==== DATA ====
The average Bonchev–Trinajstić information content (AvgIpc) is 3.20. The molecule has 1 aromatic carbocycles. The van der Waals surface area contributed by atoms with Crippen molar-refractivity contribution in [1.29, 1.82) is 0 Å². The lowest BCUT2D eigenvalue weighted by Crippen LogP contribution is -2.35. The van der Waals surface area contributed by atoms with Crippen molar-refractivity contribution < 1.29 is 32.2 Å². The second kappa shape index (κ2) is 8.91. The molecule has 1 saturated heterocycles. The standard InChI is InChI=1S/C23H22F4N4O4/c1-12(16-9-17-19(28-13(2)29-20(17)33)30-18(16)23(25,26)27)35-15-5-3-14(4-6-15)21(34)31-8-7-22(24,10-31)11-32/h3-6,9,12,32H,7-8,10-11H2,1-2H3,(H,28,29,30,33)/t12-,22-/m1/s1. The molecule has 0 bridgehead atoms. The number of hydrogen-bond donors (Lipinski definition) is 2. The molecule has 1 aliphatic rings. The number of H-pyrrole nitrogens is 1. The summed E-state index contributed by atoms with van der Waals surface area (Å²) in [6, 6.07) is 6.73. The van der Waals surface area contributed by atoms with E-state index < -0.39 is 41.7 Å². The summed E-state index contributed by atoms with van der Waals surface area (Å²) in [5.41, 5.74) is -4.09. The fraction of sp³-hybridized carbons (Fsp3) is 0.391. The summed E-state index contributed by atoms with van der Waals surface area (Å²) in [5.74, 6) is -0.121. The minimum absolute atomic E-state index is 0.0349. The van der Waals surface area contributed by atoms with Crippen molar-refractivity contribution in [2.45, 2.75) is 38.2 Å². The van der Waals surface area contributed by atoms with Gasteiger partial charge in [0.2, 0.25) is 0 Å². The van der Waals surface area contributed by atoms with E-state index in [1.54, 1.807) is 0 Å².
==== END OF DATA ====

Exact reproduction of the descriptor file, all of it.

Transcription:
The average Bonchev–Trinajstić information content (AvgIpc) is 3.20. The molecule has 1 aromatic carbocycles. The van der Waals surface area contributed by atoms with Crippen molar-refractivity contribution in [1.29, 1.82) is 0 Å². The lowest BCUT2D eigenvalue weighted by Crippen LogP contribution is -2.35. The van der Waals surface area contributed by atoms with Crippen molar-refractivity contribution < 1.29 is 32.2 Å². The second kappa shape index (κ2) is 8.91. The molecule has 1 saturated heterocycles. The standard InChI is InChI=1S/C23H22F4N4O4/c1-12(16-9-17-19(28-13(2)29-20(17)33)30-18(16)23(25,26)27)35-15-5-3-14(4-6-15)21(34)31-8-7-22(24,10-31)11-32/h3-6,9,12,32H,7-8,10-11H2,1-2H3,(H,28,29,30,33)/t12-,22-/m1/s1. The molecule has 0 bridgehead atoms. The number of hydrogen-bond donors (Lipinski definition) is 2. The molecule has 1 aliphatic rings. The number of H-pyrrole nitrogens is 1. The summed E-state index contributed by atoms with van der Waals surface area (Å²) in [6, 6.07) is 6.73. The van der Waals surface area contributed by atoms with E-state index < -0.39 is 41.7 Å². The summed E-state index contributed by atoms with van der Waals surface area (Å²) in [5.41, 5.74) is -4.09. The fraction of sp³-hybridized carbons (Fsp3) is 0.391. The summed E-state index contributed by atoms with van der Waals surface area (Å²) in [5.74, 6) is -0.121. The minimum absolute atomic E-state index is 0.0349. The van der Waals surface area contributed by atoms with Crippen molar-refractivity contribution in [2.45, 2.75) is 38.2 Å². The van der Waals surface area contributed by atoms with Gasteiger partial charge in [0.2, 0.25) is 0 Å². The van der Waals surface area contributed by atoms with E-state index in [1.54, 1.807) is 0 Å².